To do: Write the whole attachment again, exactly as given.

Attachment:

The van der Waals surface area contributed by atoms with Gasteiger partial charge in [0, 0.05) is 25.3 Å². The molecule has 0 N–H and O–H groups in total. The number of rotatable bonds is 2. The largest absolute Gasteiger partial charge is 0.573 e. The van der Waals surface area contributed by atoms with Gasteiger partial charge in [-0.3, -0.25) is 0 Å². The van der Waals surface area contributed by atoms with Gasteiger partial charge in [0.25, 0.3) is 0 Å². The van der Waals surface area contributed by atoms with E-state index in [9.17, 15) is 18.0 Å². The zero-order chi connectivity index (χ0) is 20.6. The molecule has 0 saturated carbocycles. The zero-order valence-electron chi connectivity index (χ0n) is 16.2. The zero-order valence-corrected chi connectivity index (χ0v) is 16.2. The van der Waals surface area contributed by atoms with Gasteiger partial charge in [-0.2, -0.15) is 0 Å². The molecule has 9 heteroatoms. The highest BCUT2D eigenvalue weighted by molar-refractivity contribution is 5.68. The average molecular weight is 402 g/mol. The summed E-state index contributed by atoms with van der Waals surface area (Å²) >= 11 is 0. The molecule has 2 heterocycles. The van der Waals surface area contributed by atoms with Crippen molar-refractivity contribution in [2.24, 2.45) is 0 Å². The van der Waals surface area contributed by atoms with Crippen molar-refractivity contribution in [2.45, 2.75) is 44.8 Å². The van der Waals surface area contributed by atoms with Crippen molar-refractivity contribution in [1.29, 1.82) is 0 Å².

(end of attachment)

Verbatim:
The van der Waals surface area contributed by atoms with Gasteiger partial charge in [0, 0.05) is 25.3 Å². The molecule has 0 N–H and O–H groups in total. The number of rotatable bonds is 2. The largest absolute Gasteiger partial charge is 0.573 e. The van der Waals surface area contributed by atoms with Gasteiger partial charge in [-0.3, -0.25) is 0 Å². The van der Waals surface area contributed by atoms with Gasteiger partial charge in [0.25, 0.3) is 0 Å². The van der Waals surface area contributed by atoms with E-state index in [9.17, 15) is 18.0 Å². The zero-order chi connectivity index (χ0) is 20.6. The molecule has 0 saturated carbocycles. The zero-order valence-electron chi connectivity index (χ0n) is 16.2. The zero-order valence-corrected chi connectivity index (χ0v) is 16.2. The van der Waals surface area contributed by atoms with Gasteiger partial charge in [-0.2, -0.15) is 0 Å². The molecule has 9 heteroatoms. The highest BCUT2D eigenvalue weighted by molar-refractivity contribution is 5.68. The average molecular weight is 402 g/mol. The summed E-state index contributed by atoms with van der Waals surface area (Å²) >= 11 is 0. The molecule has 2 heterocycles. The van der Waals surface area contributed by atoms with Crippen molar-refractivity contribution in [2.24, 2.45) is 0 Å². The van der Waals surface area contributed by atoms with Crippen molar-refractivity contribution in [2.45, 2.75) is 44.8 Å². The van der Waals surface area contributed by atoms with Crippen molar-refractivity contribution in [1.29, 1.82) is 0 Å².